Appeal from the Circuit Court of Cook County; the Hon. JOHN A.
OUSKA, Judge, presiding. Judgment adverse to defendant reversed.
MR. JUSTICE MCCORMICK DELIVERED THE OPINION OF THE COURT. This action was brought for alleged damage to a carload of produce during shipment from McClintock, Colorado, to Birmingham, Alabama. The case was tried by a magistrate without a jury. The magistrate found the issues for the plaintiff and entered judgment in favor of the plaintiff in the sum of $1,048.53.
The facts as to the movement of the shipment are not in dispute. On July 30, 1960, the Southern San Luis Valley Railroad Company received a carload of lettuce and spinach from Mizokami Bros. Produce at McClintock, Colorado, consigned to J. Weingarten, Inc., at Houston, Texas. The routing as shown in the bill of lading was "SSLV-DRGW-C&S-FWD." On August 4, 1960, Mizokami Bros. Produce sent a diversion order to the Fort Worth & Denver Railroad Company at Houston, Texas, which read in part
ART 32523 lettuce out McClintock, Colo., July 30th, now consigned J. Weingarten, Inc., Houston, Texas routed SSLV-DRGW-C Std. Refrigeration 3% salt based on amount ice supplied.
Divert to: DEKLE BROKERAGE CO., Birmingham, Ala., routed: SSLV-DRGW-C&S-FWD-Houston-MOPAC-New Orleans-SOU; Change service to Standard Refrigeration, 5% salt at each regular icing station based on amount ice supplied, protect thru rate.
MIZOKAMI BROS /a/ Dick Winn
Accordingly, the shipment moved from Houston to New Orleans by Missouri Pacific; from there it was moved by the New Orleans and Northeastern Railroad Company to Meridian, Mississippi, then by the Alabama Great Southern Railroad Company into Birmingham, Alabama, its final designation.
The New Orleans and Northeastern Railroad Company is a Louisiana corporation; the Alabama Great Southern Railroad Company is an Alabama corporation; the Southern Railway Company is a Virginia corporation; all of them are members of the Southern Railway System. Southern Railway System is not a legal entity. The Southern Railway Company does not have any line of railroad between New Orleans, Louisiana and Birmingham, Alabama. It does, however, have extensive lines of railroad in Birmingham, and the warehouse of Dekle Brokerage Company (the consignee in the diversion order) was served by spur tracks jointly by the Southern Railway Company and the Alabama Great Southern Railroad Company. It appears from the record that the Southern Railway Company did not handle the shipment herein involved. It is uncontradicted that the defendant did not receive any of the freight charges, nor did it pay any of the costs of handling the shipment. The freight bill was issued on a printed form of the Alabama Great Southern Railroad Company; superimposed on the top of the printed form was the stamp of the Southern Railway Company. The freight bill is stamped paid, and this stamp bears the name, Southern Railway Company; underneath the name are the initials A.G.R.R. The shipper, Mizokami Bros. Produce, assigned its claim to plaintiff, R.D. Meyer, for a recited consideration of One Dollar.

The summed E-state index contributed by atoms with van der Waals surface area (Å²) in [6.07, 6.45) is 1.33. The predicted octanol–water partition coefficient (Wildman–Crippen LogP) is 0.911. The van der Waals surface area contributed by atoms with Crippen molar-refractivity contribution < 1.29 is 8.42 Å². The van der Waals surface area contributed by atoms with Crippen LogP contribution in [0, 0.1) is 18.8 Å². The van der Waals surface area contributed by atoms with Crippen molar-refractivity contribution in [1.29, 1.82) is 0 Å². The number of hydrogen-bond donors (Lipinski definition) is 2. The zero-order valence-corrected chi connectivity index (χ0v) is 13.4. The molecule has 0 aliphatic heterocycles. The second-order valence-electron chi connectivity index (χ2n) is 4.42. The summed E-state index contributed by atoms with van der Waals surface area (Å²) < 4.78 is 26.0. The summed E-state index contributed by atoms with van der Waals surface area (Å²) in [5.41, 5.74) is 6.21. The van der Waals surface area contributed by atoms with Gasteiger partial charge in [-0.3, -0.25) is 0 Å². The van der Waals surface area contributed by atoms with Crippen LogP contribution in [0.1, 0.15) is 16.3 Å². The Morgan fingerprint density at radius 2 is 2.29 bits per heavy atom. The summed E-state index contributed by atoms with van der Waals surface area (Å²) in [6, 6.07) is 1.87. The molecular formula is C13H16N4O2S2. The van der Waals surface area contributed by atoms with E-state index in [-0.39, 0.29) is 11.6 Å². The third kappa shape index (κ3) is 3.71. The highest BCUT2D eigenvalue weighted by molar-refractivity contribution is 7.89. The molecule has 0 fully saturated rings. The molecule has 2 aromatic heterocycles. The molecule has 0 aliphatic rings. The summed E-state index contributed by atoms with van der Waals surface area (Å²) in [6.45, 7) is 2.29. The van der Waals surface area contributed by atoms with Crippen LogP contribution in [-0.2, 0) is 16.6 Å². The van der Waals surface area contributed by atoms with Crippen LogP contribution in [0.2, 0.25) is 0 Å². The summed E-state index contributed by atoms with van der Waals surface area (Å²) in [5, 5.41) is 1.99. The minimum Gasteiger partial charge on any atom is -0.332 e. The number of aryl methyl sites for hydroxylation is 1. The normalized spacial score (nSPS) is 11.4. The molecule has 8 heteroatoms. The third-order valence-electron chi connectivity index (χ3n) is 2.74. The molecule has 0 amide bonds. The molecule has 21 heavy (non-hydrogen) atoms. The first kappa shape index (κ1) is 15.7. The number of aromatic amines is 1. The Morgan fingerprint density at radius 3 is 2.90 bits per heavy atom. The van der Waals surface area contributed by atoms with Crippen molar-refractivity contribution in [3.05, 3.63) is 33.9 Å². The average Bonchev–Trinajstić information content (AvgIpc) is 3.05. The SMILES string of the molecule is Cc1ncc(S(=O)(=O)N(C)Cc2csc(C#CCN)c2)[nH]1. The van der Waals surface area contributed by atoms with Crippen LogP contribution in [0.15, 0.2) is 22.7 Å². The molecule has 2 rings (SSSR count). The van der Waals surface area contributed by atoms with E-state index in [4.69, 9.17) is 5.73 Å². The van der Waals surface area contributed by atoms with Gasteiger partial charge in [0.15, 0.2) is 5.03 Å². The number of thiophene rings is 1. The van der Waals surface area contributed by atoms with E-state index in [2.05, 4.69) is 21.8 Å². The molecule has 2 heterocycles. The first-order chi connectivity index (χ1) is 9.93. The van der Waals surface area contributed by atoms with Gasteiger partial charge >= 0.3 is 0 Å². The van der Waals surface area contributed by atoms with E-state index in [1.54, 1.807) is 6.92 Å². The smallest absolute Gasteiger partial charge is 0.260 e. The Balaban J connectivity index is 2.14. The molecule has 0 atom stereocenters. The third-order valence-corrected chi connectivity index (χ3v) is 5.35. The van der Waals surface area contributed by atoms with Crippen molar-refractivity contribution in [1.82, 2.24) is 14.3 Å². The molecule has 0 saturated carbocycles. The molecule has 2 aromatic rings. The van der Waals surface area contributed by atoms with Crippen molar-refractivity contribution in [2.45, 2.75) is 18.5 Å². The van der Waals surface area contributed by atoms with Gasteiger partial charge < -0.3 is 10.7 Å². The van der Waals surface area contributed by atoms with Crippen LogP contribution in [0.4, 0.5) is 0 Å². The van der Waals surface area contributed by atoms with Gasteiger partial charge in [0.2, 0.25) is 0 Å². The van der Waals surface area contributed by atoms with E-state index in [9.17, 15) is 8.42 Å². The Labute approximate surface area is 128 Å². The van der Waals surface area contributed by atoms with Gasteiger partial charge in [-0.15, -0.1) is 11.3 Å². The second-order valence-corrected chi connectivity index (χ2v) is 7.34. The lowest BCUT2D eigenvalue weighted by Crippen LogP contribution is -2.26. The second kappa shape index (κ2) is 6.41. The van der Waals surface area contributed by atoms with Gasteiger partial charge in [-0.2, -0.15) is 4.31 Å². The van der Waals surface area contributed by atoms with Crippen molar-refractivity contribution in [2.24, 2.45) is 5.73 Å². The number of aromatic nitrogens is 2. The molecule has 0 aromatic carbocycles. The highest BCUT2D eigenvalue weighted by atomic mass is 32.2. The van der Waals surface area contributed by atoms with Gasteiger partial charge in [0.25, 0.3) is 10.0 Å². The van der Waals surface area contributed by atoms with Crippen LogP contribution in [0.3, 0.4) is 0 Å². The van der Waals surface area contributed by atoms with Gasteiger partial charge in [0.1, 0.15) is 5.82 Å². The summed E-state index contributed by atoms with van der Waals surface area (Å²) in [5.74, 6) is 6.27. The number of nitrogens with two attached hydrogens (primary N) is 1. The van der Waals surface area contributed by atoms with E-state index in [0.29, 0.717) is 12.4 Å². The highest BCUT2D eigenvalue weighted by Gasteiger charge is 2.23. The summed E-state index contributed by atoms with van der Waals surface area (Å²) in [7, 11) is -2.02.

The lettuce and spinach were in good condition when received by the initial carrier, SSLV Railroad Company; when delivered at destination they were in a decayed condition, with approximately 60 percent bacterial soft rot.
[1-3] On January 6, 1965, the trial court entered judgment on its findings in favor of the plaintiff, R.D. Meyer, and against the defendant, Southern Railway Company, in the sum of $1,048.53. From that judgment the defendant took an appeal. At the time the judgment was entered the court made the following oral statement in open court:
"I was very much concerned with the Carmack Amendment, . . . and the common law liability, if there is no conflict, could impute liability on the defendant railroad company, here, who, it is agreed upon, was not the delivering carrier rather, the delivering carrier was the Alabama, Great Southern Railroad Company."
". . . it didn't take the Court long to determine that the defendant, Southern Railway Company, was probably responsible as a corporation involved, rather than the Southern Railway System, in my opinion, and that is one of the findings I make.
"One [issue of fact] that concerned me most was whether or not in 63 Mont. 1588 whether we could determine that the Southern Railway Company is responsible, even though we all agree that the Alabama, Great Southern Railway Company delivered car . . .
"The Court feels that in that capacity, they acted as agents of the Southern Railway Company, and therefore the Southern Railway Company is liable, if the specific negligent acts were created, in fact, by the Alabama, Great Southern Railway Company, so that there ...